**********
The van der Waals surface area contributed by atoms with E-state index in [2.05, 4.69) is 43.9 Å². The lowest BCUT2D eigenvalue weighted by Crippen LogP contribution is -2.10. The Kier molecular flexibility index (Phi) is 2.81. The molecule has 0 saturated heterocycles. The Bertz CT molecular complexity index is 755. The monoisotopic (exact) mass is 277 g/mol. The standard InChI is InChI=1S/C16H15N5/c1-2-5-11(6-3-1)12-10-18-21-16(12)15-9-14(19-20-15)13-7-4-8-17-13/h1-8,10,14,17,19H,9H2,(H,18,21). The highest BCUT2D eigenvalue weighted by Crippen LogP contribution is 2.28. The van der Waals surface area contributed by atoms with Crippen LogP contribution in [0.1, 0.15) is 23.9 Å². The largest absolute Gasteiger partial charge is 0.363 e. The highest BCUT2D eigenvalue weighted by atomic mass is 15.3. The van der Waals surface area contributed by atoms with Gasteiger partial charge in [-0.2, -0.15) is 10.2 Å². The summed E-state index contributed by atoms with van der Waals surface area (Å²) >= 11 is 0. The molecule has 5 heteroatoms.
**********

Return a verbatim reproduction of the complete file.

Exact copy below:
The van der Waals surface area contributed by atoms with E-state index in [2.05, 4.69) is 43.9 Å². The lowest BCUT2D eigenvalue weighted by Crippen LogP contribution is -2.10. The Kier molecular flexibility index (Phi) is 2.81. The molecule has 0 saturated heterocycles. The Bertz CT molecular complexity index is 755. The monoisotopic (exact) mass is 277 g/mol. The standard InChI is InChI=1S/C16H15N5/c1-2-5-11(6-3-1)12-10-18-21-16(12)15-9-14(19-20-15)13-7-4-8-17-13/h1-8,10,14,17,19H,9H2,(H,18,21). The highest BCUT2D eigenvalue weighted by Crippen LogP contribution is 2.28. The van der Waals surface area contributed by atoms with Crippen LogP contribution in [0.1, 0.15) is 23.9 Å². The largest absolute Gasteiger partial charge is 0.363 e. The highest BCUT2D eigenvalue weighted by atomic mass is 15.3. The van der Waals surface area contributed by atoms with Gasteiger partial charge in [-0.2, -0.15) is 10.2 Å². The summed E-state index contributed by atoms with van der Waals surface area (Å²) >= 11 is 0. The molecule has 5 heteroatoms.